By Jonathan Bernstein
When director Wayne Price traveled to East Nashville earlier this decade for the filming of his documentary “Heartworn Highways Revisited” about the city’s rapidly growing Americana/roots music community, Joshua Hedley was still best known as the fiddle player for oddball country weirdo Jonny Fritz. Still, Price left Nashville with a strong hunch that Hedley could, one day, become a star in his own right.
“Everyone in town loves the guy and knows he’s the real deal,” Price told me in 2015. “If he ever wanted to go forward with being a front man or a solo artist, he’s going to be the guy. He’s that talented.”
Three years later, Hedley is poised to become the latest breakout in Nashville with his debut album, “Mr. Jukebox,” out today. Hedley is just the second country singer, following Margo Price, to sign with Jack White’s Third Man Records.
Hedley, 33, is part of a larger Nashville community of younger artists mining largely outdated historical country styles. But unlike the majority of his peers, who tend to gravitate towards the hard-edge ’70s sounds of Waylon Jennings and Merle Haggard, Hedley’s “Mr. Jukebox” is a love-letter to the 1950s and ’60s heyday of country tunes dressed up like ornate pop.
Countrypolitan, the genre was nicknamed. Hedley’s album is a studied exercise in country formalism, richly produced with full string sections and choreographed backup vocals (or “oohs and aahs,” as he calls them).
“I just love that Nashville sound, which gets a bad rap,” says Hedley. “Prior to it, you had these hillbilly singers, who then suddenly just started making this real cinematic-sounding, lush music. I wanted to try to recapture that.”
Joshua Hedley is a proud ambassador for country music in all its forms, “everything from Jimmie Rodgers to Ronnie Milsap.”
“I’m definitely a student of the game,” says Hedley, who for years has spent his Monday nights in town playing cover gigs at Robert’s Western World on Lower Broadway. “I’ve been playing in bars since I was 10 years old.” He says his debut album sounds the way it does simply because he happened to be listening to early Willie Nelson and Ray Price albums when he was writing the "Mr. Jukebox."
After moving to Nashville from his native Florida at the age of 19, Hedley settled into years of alternating between playing honky-tonk cover gigs and touring as a sideman fiddler player for Fritz as well as a session player for artists like Justin Townes Earle, Nikki Lane, and Langhorne Slim. During that period, he made a few amateur recordings, including a 2009 EP called “Green Eyes” (“I had a lot to say about nothing”), but apart from writing one or two songs that he’d play during Fritz’s sets, for the most part he remained on the sidelines.
During those years, Hedley was also drunk.
“I never really wrote anything because I was shitfaced all the time,” he says. But once he sobered up, songs suddenly started pouring out of him. Toward the end of 2016 and the beginning of 2017, he wrote nearly 20 songs in two months, the results of which would end up comprising “Mr. Jukebox.”
“I started getting ideas where I had never had ideas before.”
In a genre whose definition is constantly redrawn and debated, Hedley is a true believer in the open-ended cross-pollination of country music, rather than strict border walls. If there’s one point he wants to communicate, it’s that he plays country music, plain and simple. He isn’t so much trying to reclaim the genre from its mainstream associations as he is carving out space for the type of country music he plays — under the larger umbrella that country music has taken on as it continually modernizes and evolves.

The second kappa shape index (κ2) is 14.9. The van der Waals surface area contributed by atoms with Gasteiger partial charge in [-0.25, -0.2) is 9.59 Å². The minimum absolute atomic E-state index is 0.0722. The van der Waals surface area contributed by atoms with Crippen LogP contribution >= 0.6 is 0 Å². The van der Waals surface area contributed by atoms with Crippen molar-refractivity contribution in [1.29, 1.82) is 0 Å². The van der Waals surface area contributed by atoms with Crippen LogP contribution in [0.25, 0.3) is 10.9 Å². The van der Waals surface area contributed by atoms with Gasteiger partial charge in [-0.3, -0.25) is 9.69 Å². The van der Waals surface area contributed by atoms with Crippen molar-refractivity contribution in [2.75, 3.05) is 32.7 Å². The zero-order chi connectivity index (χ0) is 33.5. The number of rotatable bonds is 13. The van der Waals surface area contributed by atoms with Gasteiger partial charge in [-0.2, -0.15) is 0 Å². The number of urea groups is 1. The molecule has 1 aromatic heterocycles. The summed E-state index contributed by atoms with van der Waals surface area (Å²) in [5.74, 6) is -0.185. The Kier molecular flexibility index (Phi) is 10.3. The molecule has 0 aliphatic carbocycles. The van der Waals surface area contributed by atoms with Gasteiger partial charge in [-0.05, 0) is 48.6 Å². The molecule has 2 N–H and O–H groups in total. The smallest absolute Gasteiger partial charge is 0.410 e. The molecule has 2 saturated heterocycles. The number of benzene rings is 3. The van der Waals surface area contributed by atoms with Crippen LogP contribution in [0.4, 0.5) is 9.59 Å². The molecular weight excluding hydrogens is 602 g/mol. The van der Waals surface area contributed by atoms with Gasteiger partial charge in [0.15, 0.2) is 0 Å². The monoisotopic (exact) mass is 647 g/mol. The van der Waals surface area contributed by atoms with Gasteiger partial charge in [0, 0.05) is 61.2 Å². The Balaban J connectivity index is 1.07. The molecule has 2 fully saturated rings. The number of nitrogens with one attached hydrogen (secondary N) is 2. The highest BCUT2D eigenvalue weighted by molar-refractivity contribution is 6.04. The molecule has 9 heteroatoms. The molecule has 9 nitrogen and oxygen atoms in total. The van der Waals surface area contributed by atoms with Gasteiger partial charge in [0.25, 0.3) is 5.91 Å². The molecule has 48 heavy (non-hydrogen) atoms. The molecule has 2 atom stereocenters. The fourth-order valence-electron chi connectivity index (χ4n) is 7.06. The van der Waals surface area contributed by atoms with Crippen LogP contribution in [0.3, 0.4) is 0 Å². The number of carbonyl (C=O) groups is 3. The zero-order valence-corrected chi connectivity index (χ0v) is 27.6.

“People want to call me anything they can besides a country singer; it’s like that’s a bad word now,” he says. “Nobody wants to say: This is country music. It always has to be something like Americana or outlaw or new folk troubadour or some shit like that. Naw, man, I am making country music. And yes, Luke Bryan is also considered country music, but so is this. There’s room for everybody. So, don’t make up some new name to call it because you don’t like what Jason Aldean’s doing. What I’m doing is still country music, and it can coexist. It’s not a bad word. It’s what I am. I’m a country singer.”
What Hedley is not, despite his tattoos, burly beard, and hip Third Man credibility, is an outlaw. When he recorded “Weird Thought Thinker” for his upcoming record, he decided to cut the verse that name-checks outlaw heroes like Billie Joe Shaver and Kris Kristofferson. “I try to buck that whole outlaw thing,” he says. “I am definitely not an outlaw. I don’t live like an outlaw, and I make the sort of music that the outlaw movement was rebelling against.”
After almost 15 years in Nashville, Hedley is finally ready to make good on Price’s prediction and share his own music with the world.
“There is nothing comfortable about jumping into the main spotlight and putting your art out for people to judge. It’s not a comfortable feeling,” he says. “I thought that I was just going to tour with Jonny [Fritz] and play at Robert’s forever. I loved doing it, and it was something I knew I could do. It was like job security: OK, I am good at this thing, and I can keep doing this, and everything will be fine. But if I try to do this other thing, I don’t know how it’s going to work, and it might not work out, and I guess ...”
Hedley pauses for a moment, then concludes, “I was just afraid to do it.”